The French are masters of the pause, the little break. Whether it be a middle of the day espresso at a café, or a whole day out of busy week or even a month or two sabbatical in Summer, they have it down pat. I am still learning how to slow down. You wouldn't think it so difficult as the rhythm here in Provence is naturally so very much slower than in other parts of the world, but there is a part of my American culture that yells out nasty things whenever I stop just to enjoy. Luckily my dear friend Frederique is far more adept and came up with the idea of an afternoon in Avignon. I agreed on condition that I was able to take her out for a belated birthday lunch--not exactly a demand requiring much negotiations. I made sure to chose wisely, a no-brainer address although a fairly secret one. In the courtyard of the Hôtel de Caumont, which houses the Collection Lambert, lies the METropolitan restaurant, one of the best in terms of rapport qualité prix (bang for the buck) that I know of. I reserved early (+33 (0)4 86 81 47 49) as there are only about twenty or so tables and each is snapped up by quickly by a largely local group with a few lucky tourists mixed in. The servers are handsome and funny, the ambiance delightful.
We settled in with a sigh of relief (parking is a notorious pain in Avignon) at the little table with my name on it (literally). Soon enough we were "chin"ing over a luscious glass of white and relaxing under the welcome shade of the plane tree. The menu is small and nearly everyone chooses the formule for 16€ which offers a choice of plats and a dessert. As I am always in a perpetual state of sushi withdrawal, I decided on the salmon carpaccio topped with chives, peanuts and spices as well as a balsamic reduction, soy sauce and an aigre-douce sauce for dipping. This was accompanied by an excellent salad that I am going to try and replicate this afternoon: cabbage, sweet peas, tomatoes, parmesan and apples in a soy vinaigrette. Fred went for a more traditional route but her salmon was perfectly cooked and paired well with the butternut squash purée and the ginger cream sauce. For dessert, I was delighted to be offered fresh chevre (goat cheese) and surprised when I was brought a whole one all for myself, with an extra basket of bread. Vive la France!
Now, the Collection Lambert might ring a bell. This is the site of the attack that I wrote about not too long ago. Fred (as I call her) and I had planned this day beforehand and weren't going to be thrown off by death threats. If anything, I felt that it was very important to go and support an artistic institution that had been so put under fire (the museum's owner had also received 30,000 hate emails). The show, Je crois aux miracles, or "I believe in miracles", was outstanding. Very challenging and I was grateful to have seen it with Fred who has a wider knowledge of contemporary art than I do. Barbara Kruger's Talk to Me is especially stunning as you enter. But we were both the most moved by seeing Piss Christ, the piece by Andreas Serrano that had been damaged. I was so grateful that the museum decided to keep the work up in its current state because the violence, the hatred involved to smash it so (strangely the face of Christ was the hardest hit) was more frightening than the work itself could ever be. It left me feeling sick and panicky. Fred agreed. There were two young men stationed beside the piece and nearly everyone wanted to ask them questions about...why?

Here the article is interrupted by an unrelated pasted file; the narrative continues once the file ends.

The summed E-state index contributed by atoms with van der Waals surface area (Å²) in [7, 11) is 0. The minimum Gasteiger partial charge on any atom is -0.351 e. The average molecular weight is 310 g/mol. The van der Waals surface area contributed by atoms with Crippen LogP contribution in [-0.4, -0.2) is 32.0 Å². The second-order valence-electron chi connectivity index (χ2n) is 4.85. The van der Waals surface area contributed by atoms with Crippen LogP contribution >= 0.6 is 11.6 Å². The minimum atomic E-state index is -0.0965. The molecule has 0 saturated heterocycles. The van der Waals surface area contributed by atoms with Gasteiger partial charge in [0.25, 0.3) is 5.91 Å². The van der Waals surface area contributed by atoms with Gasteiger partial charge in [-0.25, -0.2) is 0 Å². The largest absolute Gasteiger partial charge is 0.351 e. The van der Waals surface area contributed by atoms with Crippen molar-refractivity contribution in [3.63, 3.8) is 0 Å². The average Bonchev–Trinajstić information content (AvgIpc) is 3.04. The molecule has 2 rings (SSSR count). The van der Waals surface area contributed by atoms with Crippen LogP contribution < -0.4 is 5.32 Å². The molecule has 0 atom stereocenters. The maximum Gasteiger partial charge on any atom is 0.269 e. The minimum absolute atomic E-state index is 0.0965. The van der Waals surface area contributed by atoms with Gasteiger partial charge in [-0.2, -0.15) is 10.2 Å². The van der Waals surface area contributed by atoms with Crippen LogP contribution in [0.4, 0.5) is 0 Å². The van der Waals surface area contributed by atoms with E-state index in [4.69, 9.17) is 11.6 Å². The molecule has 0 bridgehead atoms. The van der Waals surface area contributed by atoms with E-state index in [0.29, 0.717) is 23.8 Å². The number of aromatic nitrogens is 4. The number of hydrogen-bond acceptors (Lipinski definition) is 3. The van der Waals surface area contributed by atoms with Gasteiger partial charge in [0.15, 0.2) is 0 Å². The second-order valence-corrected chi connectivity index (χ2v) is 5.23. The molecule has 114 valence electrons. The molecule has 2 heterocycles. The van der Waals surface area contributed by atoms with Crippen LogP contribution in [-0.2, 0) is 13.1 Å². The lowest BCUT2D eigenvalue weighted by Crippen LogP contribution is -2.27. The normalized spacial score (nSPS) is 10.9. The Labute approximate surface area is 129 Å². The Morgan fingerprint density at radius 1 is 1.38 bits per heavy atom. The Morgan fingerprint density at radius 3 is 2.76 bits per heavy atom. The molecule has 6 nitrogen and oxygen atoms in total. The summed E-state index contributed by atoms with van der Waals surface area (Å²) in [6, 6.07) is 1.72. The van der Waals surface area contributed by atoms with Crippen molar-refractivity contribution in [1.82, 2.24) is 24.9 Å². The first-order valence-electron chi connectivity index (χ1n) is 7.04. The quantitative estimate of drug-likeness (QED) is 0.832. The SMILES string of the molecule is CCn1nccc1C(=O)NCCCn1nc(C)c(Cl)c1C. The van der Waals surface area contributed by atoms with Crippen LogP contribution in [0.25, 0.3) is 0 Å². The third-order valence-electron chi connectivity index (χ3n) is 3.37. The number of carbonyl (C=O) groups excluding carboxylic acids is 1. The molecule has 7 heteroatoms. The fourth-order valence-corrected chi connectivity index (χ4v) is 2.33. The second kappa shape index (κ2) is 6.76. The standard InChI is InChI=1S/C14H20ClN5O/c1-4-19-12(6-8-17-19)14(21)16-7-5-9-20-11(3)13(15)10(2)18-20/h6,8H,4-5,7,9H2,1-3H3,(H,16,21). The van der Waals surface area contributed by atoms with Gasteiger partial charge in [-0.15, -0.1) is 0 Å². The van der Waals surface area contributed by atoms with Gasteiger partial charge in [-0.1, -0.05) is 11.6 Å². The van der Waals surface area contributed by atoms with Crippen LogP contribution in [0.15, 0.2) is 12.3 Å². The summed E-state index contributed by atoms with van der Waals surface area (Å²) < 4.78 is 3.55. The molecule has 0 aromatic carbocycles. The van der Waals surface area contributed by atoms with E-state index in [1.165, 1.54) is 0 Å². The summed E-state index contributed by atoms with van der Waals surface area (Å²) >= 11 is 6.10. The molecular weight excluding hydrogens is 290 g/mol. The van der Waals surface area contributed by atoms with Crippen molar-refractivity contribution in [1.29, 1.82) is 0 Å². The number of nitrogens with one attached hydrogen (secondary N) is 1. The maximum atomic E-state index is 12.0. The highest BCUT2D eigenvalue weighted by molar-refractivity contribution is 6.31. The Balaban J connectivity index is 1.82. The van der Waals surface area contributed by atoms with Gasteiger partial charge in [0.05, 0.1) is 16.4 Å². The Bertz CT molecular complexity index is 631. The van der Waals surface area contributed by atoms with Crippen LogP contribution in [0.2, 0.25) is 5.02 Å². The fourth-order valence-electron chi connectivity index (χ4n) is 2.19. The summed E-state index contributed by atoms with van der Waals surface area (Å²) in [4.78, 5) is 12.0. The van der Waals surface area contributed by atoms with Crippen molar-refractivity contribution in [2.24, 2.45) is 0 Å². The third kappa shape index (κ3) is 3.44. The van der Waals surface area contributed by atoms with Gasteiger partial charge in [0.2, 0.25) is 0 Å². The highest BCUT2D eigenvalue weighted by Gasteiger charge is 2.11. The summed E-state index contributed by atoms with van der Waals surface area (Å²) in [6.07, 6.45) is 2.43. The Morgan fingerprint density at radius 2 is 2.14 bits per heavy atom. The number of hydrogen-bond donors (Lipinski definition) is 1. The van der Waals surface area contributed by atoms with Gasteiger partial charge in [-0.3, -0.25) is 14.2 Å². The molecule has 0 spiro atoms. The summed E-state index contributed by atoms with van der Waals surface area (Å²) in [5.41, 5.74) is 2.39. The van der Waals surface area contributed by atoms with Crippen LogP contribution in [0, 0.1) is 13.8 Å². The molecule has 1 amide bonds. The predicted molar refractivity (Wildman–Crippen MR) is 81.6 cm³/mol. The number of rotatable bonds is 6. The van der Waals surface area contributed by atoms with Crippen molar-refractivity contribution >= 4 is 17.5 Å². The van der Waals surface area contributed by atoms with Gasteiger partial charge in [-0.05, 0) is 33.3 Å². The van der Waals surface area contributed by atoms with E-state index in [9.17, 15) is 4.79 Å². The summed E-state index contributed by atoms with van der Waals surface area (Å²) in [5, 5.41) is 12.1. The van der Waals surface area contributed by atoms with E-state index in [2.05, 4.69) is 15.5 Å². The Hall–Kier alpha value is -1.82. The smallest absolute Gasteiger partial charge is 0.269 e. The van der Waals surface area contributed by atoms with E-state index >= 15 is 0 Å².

Afterwards, we both felt a need to digest what we had seen and shake it off. It was that powerful. So, yes, a little shopping was in order. And once we had both found a little something, it was late enough for a perrier menthe at one of the many ubiquitous cafés that line the Place de Horloge. We came back to Arles sleepy but elated at the same time. Spirits and bellies well fed.
The Saturday market in Arles is one of the largest in Provence and though it can be madness, it is worth braving the crowds to find a treasure. Fred and our beautiful friend Mathilde (who exudes so much je ne sais quoi that men turn to stare when she passes) were perhaps a little over ambitious in buying two climbing tomato plants each. But why not? They were only 10 euros for all four.
One of the best examples of the pause that I know of is the after the market stop. Everyone contributes a little something to nibble on--in this case if was a delicate tomme cheese with super sweet strawberries. The café owners do such a brisk business they don't seem to mind the pique-nique. As it was just us girls, we sat and gossiped until 1:30pm. A fantastic way to get a weekend off to a great start.
My haul from that market day? The first batch of pivoines--peonies! It seems far, far too early but my favorite flower seller assured me that no, they are ready and they are from the region, not to worry. So far they are holding up well as is the rose that he placed silently in with my bouquet.
The Wednesday market, as I have mentioned before, is much more about everyday shopping. No one dresses up to go, as they do on the weekend. Now, as much as I truly try to avoid posting about the market as it is more than a tad cliché, today I can't resist. It was just so bountiful. Spring really is the finest season for the farmers here. Although asparagus and strawberries are the big stars of the moment, I was most interested by the fresh garlic--especially as the owner of the stand told me that I had to use the stalks as well, perfect in an omelette or pasta. I will! A small gesture that I found touching? When I bought the world's best goat cheese from my habitual stand, the young woman carefully selected a bit of flowering thyme to press into its heart before wrapping it up like a gift. How wonderful to take a moment to do something well, with kindness--the best kind of pause there is!